#! /bin/bash
# unprotect_literal.sh

# set -vx

:<<-'_UnProtect_Literal_String_Doc'

    Copyright (c) Michael S. Zick, 2003; All Rights Reserved
    License: Unrestricted reuse in any form, for any purpose.
    Warranty: None
    Revision: $ID$

    Documentation redirected to the Bash no-operation. Bash will
    '/dev/null' this block when the script is first read.
    (Uncomment the above set command to see this action.)

    Remove the first (Sha-Bang) line when sourcing this as a library
    procedure.  Also comment out the example use code in the two
    places where shown.


    Usage:
        Complement of the "$(_pls 'Literal String')" function.
        (See the protect_literal.sh example.)

        StringVar=$(_upls ProtectedSringVariable)

    Does:
        When used on the right-hand-side of an assignment statement;
        makes the substitions embedded in the protected string.

    Notes:
        The strange names (_*) are used to avoid trampling on
        the user's chosen names when this is sourced as a
        library.


_UnProtect_Literal_String_Doc

_upls() {
    local IFS=$'x1B'                # \ESC character (not required)
    eval echo $@                    # Substitution on the glob.
}

# :<<-'_UnProtect_Literal_String_Test'
# # # Remove the above "# " to disable this code. # # #


_pls() {
    local IFS=$'x1B'                # \ESC character (not required)
    echo $'\x27'$@$'\x27'           # Hard quoted parameter glob
}

# Declare an array for test values.
declare -a arrayZ

# Assign elements with various types of quotes and escapes.
arrayZ=( zero "$(_pls 'Hello ${Me}')" 'Hello ${You}' "\'Pass: ${pw}\'" )

# Now make an assignment with that result.
declare -a array2=( ${arrayZ[@]} )

# Which yielded:
# - - Test Three - -
# Element 0: zero is: 4 long            # Our marker element.
# Element 1: Hello ${Me} is: 11 long    # Intended result.
# Element 2: Hello is: 5 long           # ${You} expanded to nothing.
# Element 3: 'Pass: is: 6 long          # Split on the whitespace.
# Element 4: ' is: 1 long               # The end quote is here now.

# set -vx

#  Initialize 'Me' to something for the embedded ${Me} substitution.
#  This needs to be done ONLY just prior to evaluating the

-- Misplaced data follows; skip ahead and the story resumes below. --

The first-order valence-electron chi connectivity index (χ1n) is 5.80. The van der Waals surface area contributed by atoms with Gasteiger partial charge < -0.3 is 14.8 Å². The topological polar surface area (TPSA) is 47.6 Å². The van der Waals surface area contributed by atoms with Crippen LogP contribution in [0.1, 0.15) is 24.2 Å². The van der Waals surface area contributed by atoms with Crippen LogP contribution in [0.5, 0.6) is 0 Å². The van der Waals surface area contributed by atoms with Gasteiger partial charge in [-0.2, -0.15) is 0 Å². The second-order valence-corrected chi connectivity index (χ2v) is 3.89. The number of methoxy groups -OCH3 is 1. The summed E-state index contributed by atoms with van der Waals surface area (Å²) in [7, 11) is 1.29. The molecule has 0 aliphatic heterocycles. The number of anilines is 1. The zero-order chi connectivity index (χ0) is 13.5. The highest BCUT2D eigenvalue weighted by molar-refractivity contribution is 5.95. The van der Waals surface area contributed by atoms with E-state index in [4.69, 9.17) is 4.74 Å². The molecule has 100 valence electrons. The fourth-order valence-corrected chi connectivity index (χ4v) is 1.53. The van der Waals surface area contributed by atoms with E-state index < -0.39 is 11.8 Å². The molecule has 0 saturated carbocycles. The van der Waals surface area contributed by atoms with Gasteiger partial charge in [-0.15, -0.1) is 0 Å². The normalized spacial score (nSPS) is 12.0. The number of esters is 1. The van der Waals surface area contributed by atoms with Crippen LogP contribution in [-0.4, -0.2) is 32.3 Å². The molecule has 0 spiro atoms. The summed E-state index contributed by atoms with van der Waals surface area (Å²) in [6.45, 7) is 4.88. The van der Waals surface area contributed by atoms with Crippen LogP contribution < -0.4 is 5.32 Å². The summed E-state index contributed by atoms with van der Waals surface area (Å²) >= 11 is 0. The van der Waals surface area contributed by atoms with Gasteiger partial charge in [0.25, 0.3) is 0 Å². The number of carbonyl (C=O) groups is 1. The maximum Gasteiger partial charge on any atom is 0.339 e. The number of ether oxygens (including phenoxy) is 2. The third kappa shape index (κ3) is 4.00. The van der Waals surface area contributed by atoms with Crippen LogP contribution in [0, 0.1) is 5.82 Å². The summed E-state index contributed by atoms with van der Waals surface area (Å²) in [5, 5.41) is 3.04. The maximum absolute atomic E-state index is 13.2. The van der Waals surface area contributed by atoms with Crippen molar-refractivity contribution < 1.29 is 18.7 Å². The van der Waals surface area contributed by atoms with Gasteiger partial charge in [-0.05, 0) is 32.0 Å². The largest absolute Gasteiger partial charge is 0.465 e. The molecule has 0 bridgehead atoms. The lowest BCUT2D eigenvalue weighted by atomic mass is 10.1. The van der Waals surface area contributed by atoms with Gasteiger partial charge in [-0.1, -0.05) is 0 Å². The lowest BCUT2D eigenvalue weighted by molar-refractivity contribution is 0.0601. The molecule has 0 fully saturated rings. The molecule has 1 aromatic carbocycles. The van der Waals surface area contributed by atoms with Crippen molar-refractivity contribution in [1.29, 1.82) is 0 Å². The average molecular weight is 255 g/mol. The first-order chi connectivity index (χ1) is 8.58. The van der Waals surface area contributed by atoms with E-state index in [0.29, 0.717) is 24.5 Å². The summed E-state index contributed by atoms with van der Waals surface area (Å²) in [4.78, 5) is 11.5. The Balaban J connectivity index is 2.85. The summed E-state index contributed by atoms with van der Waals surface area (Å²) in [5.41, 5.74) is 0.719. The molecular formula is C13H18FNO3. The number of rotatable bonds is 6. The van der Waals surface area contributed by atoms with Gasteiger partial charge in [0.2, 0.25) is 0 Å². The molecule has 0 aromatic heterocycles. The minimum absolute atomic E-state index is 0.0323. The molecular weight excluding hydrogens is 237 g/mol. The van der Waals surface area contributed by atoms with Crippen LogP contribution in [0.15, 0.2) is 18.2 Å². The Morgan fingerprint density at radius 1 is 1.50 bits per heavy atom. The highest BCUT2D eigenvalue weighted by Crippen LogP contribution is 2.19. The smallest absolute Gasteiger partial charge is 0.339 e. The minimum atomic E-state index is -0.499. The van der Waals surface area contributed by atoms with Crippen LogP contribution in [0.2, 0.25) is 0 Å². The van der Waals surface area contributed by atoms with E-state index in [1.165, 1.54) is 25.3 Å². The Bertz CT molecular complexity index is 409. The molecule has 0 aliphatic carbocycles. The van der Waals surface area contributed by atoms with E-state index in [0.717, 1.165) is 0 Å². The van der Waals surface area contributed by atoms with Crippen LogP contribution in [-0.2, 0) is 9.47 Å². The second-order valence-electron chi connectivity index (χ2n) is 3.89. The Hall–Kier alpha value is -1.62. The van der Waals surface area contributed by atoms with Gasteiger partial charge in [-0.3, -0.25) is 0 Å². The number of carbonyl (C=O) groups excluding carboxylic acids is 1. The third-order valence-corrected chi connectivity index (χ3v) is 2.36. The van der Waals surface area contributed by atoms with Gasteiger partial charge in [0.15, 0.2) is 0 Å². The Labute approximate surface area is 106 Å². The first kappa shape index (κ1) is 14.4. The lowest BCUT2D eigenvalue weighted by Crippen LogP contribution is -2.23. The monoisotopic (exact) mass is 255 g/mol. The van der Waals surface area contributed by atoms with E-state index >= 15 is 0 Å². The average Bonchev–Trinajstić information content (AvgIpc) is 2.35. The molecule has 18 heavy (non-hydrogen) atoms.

#+ protected string.
#  (This is why it was protected to begin with.)

Me="to the array guy."

# Set a string variable destination to the result.
newVar=$(_upls ${array2[1]})

# Show what the contents are.
echo $newVar

# Do we really need a function to do this?
newerVar=$(eval echo ${array2[1]})
echo $newerVar

#  I guess not, but the _upls function gives us a place to hang
#+ the documentation on.
#  This helps when we forget what a # construction like:
#+ $(eval echo ... ) means.

# What if Me isn't set when the protected string is evaluated?
unset Me
newestVar=$(_upls ${array2[1]})
echo $newestVar

# Just gone, no hints, no runs, no errors.

#  Why in the world?
#  Setting the contents of a string variable containing character
#+ sequences that have a meaning to Bash is a general problem in
#+ script programming.
#
#  This problem is now solved in eight lines of code
#+ (and four pages of description).

#  Where is all this going?
#  Dynamic content Web pages as an array of Bash strings.
#  Content set per request by a Bash 'eval' command
#+ on the stored page template.
#  Not intended to replace PHP, just an interesting thing to do.
###
#  Don't have a webserver application?
#  No problem, check the example directory of the Bash source;
#+ there is a Bash script for that also.

# _UnProtect_Literal_String_Test
# # # Remove the above "# " to disable this code. # # #

exit 0
Published in: Bash
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